Wednesday 20 February 2013

Stalking la Condamine

This is a book that I reviewed for the Press back in 2004 - not something I would ever have thought to read, otherwise, and what a loss that would have been. I enjoyed it so much that I've re-read it several times since, and become a huge fan of a French scientist with the girly name of Charles Marie de la Condamine, who died in 1744. 'Scientist' is a bit vague - he was an explorer, geographer and mathematician, and in 1735 sailed to Ecuador to spend what turned out to be 10 years there measuring the length of a degree at the equator so that it could be compared with the length of one further north, and so test Newton's hypothesis that the Earth wasn't a perfect sphere. Dry stuff, you might think, but it's an absolutely ripping yarn, with swaying liana bridges over chasms, icy hurricanes trapping the team in a reed hut on a mountain top, crumbling paths along precipices, swamps alive with mosquitoes that could bite through clothing, and muddy slopes so steep they slid their mules down them like toboggans.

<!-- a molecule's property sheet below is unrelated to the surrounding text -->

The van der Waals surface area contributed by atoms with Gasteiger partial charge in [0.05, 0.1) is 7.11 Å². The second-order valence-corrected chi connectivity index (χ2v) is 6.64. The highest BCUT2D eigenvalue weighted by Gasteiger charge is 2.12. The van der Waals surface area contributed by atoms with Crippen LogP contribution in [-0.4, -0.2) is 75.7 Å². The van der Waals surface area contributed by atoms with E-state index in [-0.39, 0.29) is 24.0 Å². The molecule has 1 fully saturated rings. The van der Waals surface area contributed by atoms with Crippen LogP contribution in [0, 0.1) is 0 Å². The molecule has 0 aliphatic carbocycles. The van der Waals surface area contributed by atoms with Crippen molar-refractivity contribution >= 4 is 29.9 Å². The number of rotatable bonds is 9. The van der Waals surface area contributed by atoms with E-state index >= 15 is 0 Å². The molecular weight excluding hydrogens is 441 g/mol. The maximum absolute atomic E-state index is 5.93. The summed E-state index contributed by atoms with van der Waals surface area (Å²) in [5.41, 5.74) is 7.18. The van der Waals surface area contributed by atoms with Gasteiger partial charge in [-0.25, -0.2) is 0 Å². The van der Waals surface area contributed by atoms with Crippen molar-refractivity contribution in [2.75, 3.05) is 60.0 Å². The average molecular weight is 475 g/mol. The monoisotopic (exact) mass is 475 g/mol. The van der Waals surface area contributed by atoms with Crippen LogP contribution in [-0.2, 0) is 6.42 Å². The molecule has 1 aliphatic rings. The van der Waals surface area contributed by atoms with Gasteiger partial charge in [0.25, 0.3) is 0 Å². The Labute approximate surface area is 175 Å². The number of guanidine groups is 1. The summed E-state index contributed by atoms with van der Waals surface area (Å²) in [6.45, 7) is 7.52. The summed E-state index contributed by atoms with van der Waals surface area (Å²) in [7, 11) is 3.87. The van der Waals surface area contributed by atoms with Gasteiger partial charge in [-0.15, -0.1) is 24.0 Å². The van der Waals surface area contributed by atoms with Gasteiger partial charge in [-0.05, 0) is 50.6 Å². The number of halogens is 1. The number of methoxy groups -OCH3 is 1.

When I went with World Journeys to Ecuador in 2009, I got a real buzz from reading the book on the plane and landing briefly at Guayaquil which was featuring in the story right at that point. But that was nothing compared to when we took the extraordinary Chiva Express north from Quito and spent a night at the hacienda San Agustin de Callo. It's a marvellous place, originally built as a palace by the Incas in 1440, used subsequently as a monastery, and later as the residence of a twice-elected President of Ecuador. Our hostess, Mignon Plaza, was his grand-daughter, and the daughter of a bull-fighter.
It was a colourful evening, starting with hand-feeding llamas before a lovely dinner in a room with Inca walls, live music played on Pan's pipes and an armadillo guitar, singing and dancing, a cooking lesson in the kitchen learning how to make Mignon's signature potato soup, and finally a bath in my room in front of a roaring fire, with hand-painted cherubs on the bathroom ceiling. It was an amazing day, full of marvels (did I mention the gaucho on the high chapparel with the ocelot chaps?) - but the most wonderful part of it all was discovering that Charles Marie had slept under the very same roof.

No comments:


Related Posts Plugin for WordPress, Blogger...